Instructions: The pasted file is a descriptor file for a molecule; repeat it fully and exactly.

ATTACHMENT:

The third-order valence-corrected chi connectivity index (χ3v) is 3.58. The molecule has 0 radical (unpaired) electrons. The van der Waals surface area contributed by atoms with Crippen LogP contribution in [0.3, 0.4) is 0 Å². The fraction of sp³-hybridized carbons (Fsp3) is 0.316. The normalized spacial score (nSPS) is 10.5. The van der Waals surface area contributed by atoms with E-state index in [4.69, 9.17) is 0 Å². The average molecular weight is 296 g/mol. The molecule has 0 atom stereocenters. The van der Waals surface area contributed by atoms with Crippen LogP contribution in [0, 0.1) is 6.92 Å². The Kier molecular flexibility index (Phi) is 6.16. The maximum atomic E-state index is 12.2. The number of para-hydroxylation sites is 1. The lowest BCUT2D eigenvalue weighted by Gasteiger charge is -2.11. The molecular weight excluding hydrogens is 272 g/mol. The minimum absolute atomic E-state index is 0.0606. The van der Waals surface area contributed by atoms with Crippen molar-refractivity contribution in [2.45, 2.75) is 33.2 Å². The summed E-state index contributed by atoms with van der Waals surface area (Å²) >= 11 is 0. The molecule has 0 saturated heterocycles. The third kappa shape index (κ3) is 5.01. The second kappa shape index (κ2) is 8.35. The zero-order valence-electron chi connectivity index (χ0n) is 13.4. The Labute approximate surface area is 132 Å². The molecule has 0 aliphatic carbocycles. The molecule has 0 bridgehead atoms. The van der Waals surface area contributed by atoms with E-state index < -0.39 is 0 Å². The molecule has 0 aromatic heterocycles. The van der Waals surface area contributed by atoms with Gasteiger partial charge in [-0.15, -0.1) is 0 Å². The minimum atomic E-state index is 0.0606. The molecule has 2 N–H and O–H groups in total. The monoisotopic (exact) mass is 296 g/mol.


The third-order valence-corrected chi connectivity index (χ3v) is 3.58. The molecule has 0 radical (unpaired) electrons. The van der Waals surface area contributed by atoms with Crippen LogP contribution in [0.3, 0.4) is 0 Å². The fraction of sp³-hybridized carbons (Fsp3) is 0.316. The normalized spacial score (nSPS) is 10.5. The van der Waals surface area contributed by atoms with E-state index in [4.69, 9.17) is 0 Å². The average molecular weight is 296 g/mol. The molecule has 0 atom stereocenters. The van der Waals surface area contributed by atoms with Crippen LogP contribution in [0, 0.1) is 6.92 Å². The Kier molecular flexibility index (Phi) is 6.16. The maximum atomic E-state index is 12.2. The number of para-hydroxylation sites is 1. The lowest BCUT2D eigenvalue weighted by Gasteiger charge is -2.11. The molecular weight excluding hydrogens is 272 g/mol. The minimum absolute atomic E-state index is 0.0606. The van der Waals surface area contributed by atoms with Crippen molar-refractivity contribution in [2.45, 2.75) is 33.2 Å². The summed E-state index contributed by atoms with van der Waals surface area (Å²) >= 11 is 0. The molecule has 0 saturated heterocycles. The third kappa shape index (κ3) is 5.01. The second kappa shape index (κ2) is 8.35. The zero-order valence-electron chi connectivity index (χ0n) is 13.4. The Labute approximate surface area is 132 Å². The molecule has 0 aliphatic carbocycles. The molecule has 0 bridgehead atoms. The van der Waals surface area contributed by atoms with E-state index < -0.39 is 0 Å². The molecule has 0 aromatic heterocycles. The van der Waals surface area contributed by atoms with Gasteiger partial charge in [-0.15, -0.1) is 0 Å². The minimum atomic E-state index is 0.0606. The molecule has 2 N–H and O–H groups in total. The monoisotopic (exact) mass is 296 g/mol.